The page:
Ask AF: Explaining Adoption to a Special-Needs Child

A parent wonders what the best strategy for explaining adoption to a special-needs child who may struggle to process the information.

Q: Our five-year-old daughter has a processing disability. How should we explain to her that she was adopted? I tried to start a conversation about it the other day, but she didn’t seem to understand.

 

A: Until age six, all adoption talks are simply foundation for future conversations. Telling the basic outline of her adoption story with a joyful tone sends the message that you love your child, and that she can discuss adoption with you at any time. It is common for a child with a special need to think she was adopted because something was wrong with her. And because your child has a processing disability, she may be an extremely literal thinker.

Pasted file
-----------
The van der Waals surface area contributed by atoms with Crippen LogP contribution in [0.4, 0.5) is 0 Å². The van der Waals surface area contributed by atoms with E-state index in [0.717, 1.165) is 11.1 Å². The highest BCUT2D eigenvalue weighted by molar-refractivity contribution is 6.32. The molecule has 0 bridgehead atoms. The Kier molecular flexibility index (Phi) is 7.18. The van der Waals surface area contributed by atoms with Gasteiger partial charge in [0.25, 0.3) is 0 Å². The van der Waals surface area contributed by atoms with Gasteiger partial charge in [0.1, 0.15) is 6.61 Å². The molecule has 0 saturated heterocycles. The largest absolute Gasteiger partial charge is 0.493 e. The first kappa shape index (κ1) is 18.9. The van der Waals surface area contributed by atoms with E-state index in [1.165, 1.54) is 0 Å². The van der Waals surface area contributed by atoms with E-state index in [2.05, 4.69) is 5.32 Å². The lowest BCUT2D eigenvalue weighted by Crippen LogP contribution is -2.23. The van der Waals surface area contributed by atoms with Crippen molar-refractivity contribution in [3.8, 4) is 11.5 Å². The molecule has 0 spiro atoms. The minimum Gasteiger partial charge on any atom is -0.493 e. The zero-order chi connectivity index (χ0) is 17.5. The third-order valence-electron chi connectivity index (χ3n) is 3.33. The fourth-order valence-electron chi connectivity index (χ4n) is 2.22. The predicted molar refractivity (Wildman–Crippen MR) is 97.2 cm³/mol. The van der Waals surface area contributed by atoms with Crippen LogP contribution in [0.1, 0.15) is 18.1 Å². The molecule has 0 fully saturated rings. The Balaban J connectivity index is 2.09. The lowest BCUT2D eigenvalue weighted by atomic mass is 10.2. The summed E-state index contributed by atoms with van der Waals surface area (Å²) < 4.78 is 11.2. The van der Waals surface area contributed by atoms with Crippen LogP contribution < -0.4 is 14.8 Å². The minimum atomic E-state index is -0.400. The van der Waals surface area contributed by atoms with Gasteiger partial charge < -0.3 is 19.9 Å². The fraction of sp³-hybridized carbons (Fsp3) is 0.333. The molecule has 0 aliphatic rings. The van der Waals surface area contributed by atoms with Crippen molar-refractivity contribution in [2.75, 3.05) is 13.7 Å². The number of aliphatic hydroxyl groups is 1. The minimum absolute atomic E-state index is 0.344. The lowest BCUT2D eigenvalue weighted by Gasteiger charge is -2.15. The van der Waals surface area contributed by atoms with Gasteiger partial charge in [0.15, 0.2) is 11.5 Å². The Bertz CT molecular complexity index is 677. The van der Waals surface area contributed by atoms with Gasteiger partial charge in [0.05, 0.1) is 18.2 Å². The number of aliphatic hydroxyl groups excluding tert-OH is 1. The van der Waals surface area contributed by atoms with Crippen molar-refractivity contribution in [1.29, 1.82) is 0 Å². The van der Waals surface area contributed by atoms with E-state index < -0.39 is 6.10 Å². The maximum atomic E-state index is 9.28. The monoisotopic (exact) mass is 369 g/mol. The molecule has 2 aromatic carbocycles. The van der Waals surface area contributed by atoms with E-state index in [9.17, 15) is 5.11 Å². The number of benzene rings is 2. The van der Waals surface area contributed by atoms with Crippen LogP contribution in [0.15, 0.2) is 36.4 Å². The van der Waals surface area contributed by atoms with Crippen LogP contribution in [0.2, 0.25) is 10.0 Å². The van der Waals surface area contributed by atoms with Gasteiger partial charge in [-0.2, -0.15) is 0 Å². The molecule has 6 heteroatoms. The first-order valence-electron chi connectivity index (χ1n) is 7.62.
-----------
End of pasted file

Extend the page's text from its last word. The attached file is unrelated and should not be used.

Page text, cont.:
Spell out to her that her birth parents would have placed any child they had at that time. Then give her concrete examples of people she loves who have imperfections: You love your brother, even though he has temper tantrums. You love Mommy, even though I can be strict. Actually, no one is perfect, but we are loved for who we are. You have a disability and we love you just the same. It may help to act out scenarios with dolls or stuffed animals. Gauge her reactions and know that it’s OK to proceed slowly.


Copyright © 1999-2017 Adoptive Families Magazine®. All rights reserved. For personal use only. Reproduction in whole or in part without permission is prohibited.

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